Apropos of my argument, The American City is also an antidote to the Whites.

Reading through the selections, we get a much better feel for popular ideas as well as elite critiques. The intellectual protagonists in its pages are the sorts of civic leaders who tried to keep up on events and solve problems while leading otherwise busy lives. They are the travelers and journalists who want to explain phenomenal cities to their readers (or perhaps to titillate them). They are the reformers who addressed practical problems while trying to understand the urban dynamics

I count only one author—the interminable Henry James—who held himself completely above the fray. Other “intellectuals” were also politicians (Jefferson, Woodrow Wilson) or activist/practitioners (Daniel Drake, Frederick Law Olmsted, Jane Addams)

We also get a balanced view. Readers encounter fearful and negative evaluations, for where would a course in urban history be without The Dangerous Classes of New York or The Shame of the Cities? However, there are also evaluations that are variously excited, positive, and hopeful. European visitors with unhappy views of American cities (Alexis de Tocqueville, Rudyard Kipling) are balanced by those more sympathetic (Michael Chevalier, Anthony Trollope rather than his cranky mother). We get the views of important social scientists like F. J. Kingsbury, Adna F. Weber, Richard Ely, Paul Kellogg, and Graham Taylor. There are reformers and critics aplenty, but also indefatigable promoters like DeWitt Clinton and Jesup Scott and John S. Wright.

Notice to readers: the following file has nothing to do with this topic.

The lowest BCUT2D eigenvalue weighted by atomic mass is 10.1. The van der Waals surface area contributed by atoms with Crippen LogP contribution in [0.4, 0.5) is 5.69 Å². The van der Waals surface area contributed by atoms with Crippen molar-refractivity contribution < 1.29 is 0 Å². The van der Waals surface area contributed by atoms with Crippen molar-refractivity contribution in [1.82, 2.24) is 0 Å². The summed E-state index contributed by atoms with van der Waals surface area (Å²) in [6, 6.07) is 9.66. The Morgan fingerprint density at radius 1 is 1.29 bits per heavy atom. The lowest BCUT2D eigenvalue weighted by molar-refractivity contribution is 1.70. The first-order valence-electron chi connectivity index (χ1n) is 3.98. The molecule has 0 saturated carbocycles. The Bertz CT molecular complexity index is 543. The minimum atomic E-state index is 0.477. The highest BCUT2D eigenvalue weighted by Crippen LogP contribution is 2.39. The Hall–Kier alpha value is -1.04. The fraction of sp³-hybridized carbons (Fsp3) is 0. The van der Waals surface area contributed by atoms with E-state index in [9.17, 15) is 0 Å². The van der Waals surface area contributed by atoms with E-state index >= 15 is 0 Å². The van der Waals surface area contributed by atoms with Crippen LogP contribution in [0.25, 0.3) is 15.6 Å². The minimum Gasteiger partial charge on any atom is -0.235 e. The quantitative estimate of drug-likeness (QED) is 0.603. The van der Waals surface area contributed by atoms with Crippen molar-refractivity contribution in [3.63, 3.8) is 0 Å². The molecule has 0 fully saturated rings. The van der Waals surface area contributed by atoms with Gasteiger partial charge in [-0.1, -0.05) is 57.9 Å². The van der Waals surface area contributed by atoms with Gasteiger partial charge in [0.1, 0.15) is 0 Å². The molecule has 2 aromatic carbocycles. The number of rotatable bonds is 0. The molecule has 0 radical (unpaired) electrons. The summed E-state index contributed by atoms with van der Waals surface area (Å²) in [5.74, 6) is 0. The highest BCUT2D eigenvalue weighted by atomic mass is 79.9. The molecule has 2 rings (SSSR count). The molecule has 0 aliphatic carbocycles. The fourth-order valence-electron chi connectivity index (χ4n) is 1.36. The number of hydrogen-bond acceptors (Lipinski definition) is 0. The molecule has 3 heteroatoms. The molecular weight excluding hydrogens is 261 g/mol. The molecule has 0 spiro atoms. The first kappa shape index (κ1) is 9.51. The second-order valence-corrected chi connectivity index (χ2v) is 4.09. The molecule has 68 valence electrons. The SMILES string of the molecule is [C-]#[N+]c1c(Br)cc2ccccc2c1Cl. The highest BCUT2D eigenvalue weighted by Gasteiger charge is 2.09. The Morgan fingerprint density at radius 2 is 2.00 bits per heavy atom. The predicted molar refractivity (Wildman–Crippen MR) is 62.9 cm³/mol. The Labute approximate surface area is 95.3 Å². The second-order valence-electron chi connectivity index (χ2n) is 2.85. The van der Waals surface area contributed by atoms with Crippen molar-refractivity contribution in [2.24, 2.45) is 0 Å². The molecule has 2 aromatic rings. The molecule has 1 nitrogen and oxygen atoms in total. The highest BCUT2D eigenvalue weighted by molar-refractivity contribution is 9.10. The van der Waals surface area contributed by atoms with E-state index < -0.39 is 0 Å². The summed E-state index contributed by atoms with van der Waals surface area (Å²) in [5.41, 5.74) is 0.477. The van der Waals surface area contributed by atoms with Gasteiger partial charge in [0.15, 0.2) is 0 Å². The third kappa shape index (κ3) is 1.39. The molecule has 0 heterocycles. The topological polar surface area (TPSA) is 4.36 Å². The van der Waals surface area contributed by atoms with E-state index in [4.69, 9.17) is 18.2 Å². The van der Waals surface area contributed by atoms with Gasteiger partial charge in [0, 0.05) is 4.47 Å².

And Glaab’s selections introduced me to two of my favorite commentators: George Tucker, one of the founding faculty from Thomas Jefferson’s University of Virginia writing The Progress of the United States in Population and Wealth in the 1840s, and the Urbanism Committee of the National Resources Committee writing in the 1930s. Without Charles Glaab, how long would it have taken me to encounter Our Cities: Their Role in the National Economy?

As much as anything, The American City: A Documentary History sketches out a comprehensive intellectual history of American urbanization that recognized that, as George Tucker wrote, “whatever may be the good or evil tendencies of populous cities, they are the result to which all countries, that are at once fertile, free, and intelligent, tend.”

The book that turned Turner inside out

[This is a retrospective review of Richard Wade’s The Urban Frontier, originally published on H-Urban.]

As the United States entered the 1950s, highway engineers were eagerly completing plans for Middle Western toll highways and anticipating national freeway system. Automobile stylists were turning Studebakers into rocket ships and dreaming of ways to turn rear fenders into tailfins. Meanwhile, Richard Wade was determinedly following the route of the early Ohio River boatmen. His itinerary took him downriver from Pittsburgh to Cincinnati to Louisville and then to St. Louis on the Mississippi, with side trips
to Lexington and the limestone soil of the bluegrass country. His stops over several years of research were the local history rooms of public libraries, city and state historical societies, newspaper archives, and dusty rooms full of early municipal records in the
city hall basements and municipal annexes. At least in Pittsburgh, home of political boss and king-maker David Lawrence, Wade’s budding career as a Democratic Party activist helped to open records that were still carefully guarded after 150 years.

The result of sweltering summers of note-taking and writing was a Harvard University Ph.D. dissertation for the elder Arthur Schlesinger, published by the Harvard University Press as The Urban Frontier: The Rise of Western Cities, 1790-1830 in 1959. In the 1960s it entered the paperback world as The Urban Frontier: Pioneer Life in Early Pittsburgh, Cincinnati, Lexington, Louisville, and St. Louis. In 1996 University of Illinois Press has reissued this American history classic under its original title with a valuable preface by Zane L. Miller, one of Wade’s most accomplished and influential students.

The Urban Frontier propounded a simple and startling thesis. Cities were the spearheads of the Anglo-American frontier. Frederick Jackson Turner had gotten the order of events mixed up. Urbanization didn’t follow the farmer–it made the development of